Fewer California Homeowners Non-Renewed in 2020, But More Pushed into FAIR Plan
Jeff Dunsavage, Senior Research Analyst, Triple-I (12/21/2021)
The number of California homeowners “non-renewed” in 2020 fell 10 percent from the previous year, according to a report by the California Department of Insurance.
The increased number and severity of wildfires increase in recent years had led to a sharp rise in insurers’ decisions not to renew homeowners policies in California or to write new business there. Increased wildfire risk due to warmer, drier summers is fueling the need for widespread mitigation. The California Department of Insurance and admitted insurance companies are working to find solutions to encourage homeowners and businesses to take mitigation measures while keeping insurance available and affordable in wildfire-risk areas.
The increased number and severity of wildfires increase in recent years had led to a sharp rise in insurers’ decisions not to renew homeowners policies in California or to write new business there. Increased wildfire risk due to warmer, drier summers is fueling the need for widespread mitigation. The California Department of Insurance and admitted insurers are working to find solutions to encourage mitigation measures by homeowners and businesses while keeping insurance available and affordable in wildfire risk areas. Homeowners whose risk is too great to obtain coverage in the private market are forced to buy coverage from the insurer of last resort, the California FAIR Plan, which has high premiums and limits on coverage.
Ricardo Lara, California’s insurance commissioner, in August issued a mandatory one-year moratorium on insurance companies from non-renewing or cancelling residential property insurance policies in wildfire areas. According to the report that moratorium was responsible for 80 percent of the statewide drop in non-renewals. At the same time, the report says, the number of policies written by FAIR increased for the second year, to a new high – so more clearly needs to be done.
California is the largest insurance market in the nation, and the non-renewals affect less than 3 percent of California policyholders. However, the number of consumers forced to obtain a policy from FAIR because they couldn’t find an insurance company willing to write them coverage increased by 49,049 policies in 2020, to 241,466 new and renewed policies, the report says.
“More communities are rolling up their sleeves to protect their homes from wildfire,” Commissioner Lara said in a press release. “And more insurance companies are heeding my call to give incentives for home safety.”
Commissioner Lara implemented a series of moratoriums on non-renewals under a state law he wrote when he was a member of the California State Senate, protecting more than 1 million policyholders in 2019 and 2.4 million in 2020 who lived in the perimeter or adjacent to a governor-declared wildfire disaster. Areas in the state under moratoriums saw non-renewals fall by nearly 20 percent, compared to a less than 3 percent decrease in areas not under moratorium.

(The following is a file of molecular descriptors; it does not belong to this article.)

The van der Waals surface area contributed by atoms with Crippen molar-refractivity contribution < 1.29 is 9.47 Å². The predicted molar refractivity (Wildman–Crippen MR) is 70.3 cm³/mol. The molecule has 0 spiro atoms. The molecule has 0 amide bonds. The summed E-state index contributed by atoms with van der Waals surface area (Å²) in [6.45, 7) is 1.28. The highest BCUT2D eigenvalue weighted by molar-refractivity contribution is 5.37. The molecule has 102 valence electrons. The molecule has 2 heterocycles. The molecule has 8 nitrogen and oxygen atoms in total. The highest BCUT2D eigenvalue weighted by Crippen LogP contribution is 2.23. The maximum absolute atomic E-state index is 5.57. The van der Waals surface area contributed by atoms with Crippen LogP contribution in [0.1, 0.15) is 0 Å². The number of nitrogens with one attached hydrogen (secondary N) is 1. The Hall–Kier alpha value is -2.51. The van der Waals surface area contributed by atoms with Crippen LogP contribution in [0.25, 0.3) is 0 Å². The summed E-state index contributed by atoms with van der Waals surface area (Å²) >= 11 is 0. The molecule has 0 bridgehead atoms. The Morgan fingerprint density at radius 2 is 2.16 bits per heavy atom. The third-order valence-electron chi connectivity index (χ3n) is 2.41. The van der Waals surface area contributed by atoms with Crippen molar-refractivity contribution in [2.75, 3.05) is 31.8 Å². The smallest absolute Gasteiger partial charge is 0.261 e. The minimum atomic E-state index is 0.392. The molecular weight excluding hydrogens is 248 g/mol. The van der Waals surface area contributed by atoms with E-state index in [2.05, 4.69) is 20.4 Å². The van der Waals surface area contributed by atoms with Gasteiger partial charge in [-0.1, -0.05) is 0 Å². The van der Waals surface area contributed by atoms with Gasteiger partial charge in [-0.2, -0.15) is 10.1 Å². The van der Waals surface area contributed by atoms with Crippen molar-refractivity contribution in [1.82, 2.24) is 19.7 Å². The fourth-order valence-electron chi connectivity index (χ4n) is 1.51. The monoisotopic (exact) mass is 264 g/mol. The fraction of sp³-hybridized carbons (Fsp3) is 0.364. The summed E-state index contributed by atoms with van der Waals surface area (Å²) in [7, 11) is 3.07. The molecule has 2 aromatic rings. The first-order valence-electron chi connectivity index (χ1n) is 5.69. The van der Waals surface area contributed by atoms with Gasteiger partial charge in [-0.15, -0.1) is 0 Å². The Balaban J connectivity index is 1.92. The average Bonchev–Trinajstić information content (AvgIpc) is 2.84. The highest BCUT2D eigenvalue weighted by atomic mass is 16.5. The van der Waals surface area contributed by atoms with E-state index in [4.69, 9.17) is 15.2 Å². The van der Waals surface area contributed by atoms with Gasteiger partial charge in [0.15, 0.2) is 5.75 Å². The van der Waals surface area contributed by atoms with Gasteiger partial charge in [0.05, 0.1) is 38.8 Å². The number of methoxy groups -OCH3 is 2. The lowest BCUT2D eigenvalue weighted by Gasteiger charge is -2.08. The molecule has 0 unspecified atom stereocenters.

Federal funding provided in this year’s infrastructure act is expected to assist the state’s resilience efforts. The measure includes:
- $600 million to convert 1,000 seasonal federal wildland firefighters to permanent year-round positions and increase pay for federal firefighters by up to $20,000 per year;
- $3.3 billion for critical wildfire risk-reduction efforts;
- $5 billion for utilities and grid operators to bury power lines and install fire-resistant technologies to prevent wildfires, as well as expand use of micro-grids to reduce the impact of power shutoffs;
- $3.5 billion for the weatherization assistance program to help homeowners make energy-efficiency and fire-resistance improvements to their homes.
The pending “Build Back Better Act” includes:
- $14 billion for hazardous fuels reduction on national forests, focusing on areas around at-risk communities and using prescribed burning;
- $1 billion for collaborative forest management projects on national forests;
- $3 billion in grants for state, tribal and local governments and nonprofit organizations to reduce the risk of wildfires on nonfederal lands,implement community wildfire protection plans, purchase firefighting equipment, and provide firefighter training;
- $775 million for grants under the wood innovations grant program, which helps with the development and construction of new facilities to use small-diameter wood generated by hazardous fuel reduction projects;
- $400 million in grants to state, tribal and local governments and nonprofit organizations for recovery of burned forested areas, state fire assistance and volunteer fire assistance programs;
- $150 million for EPA grants to communities to address wildfire smoke;
- $500 million for wildfire management by Bureau of Land Management and Park Service.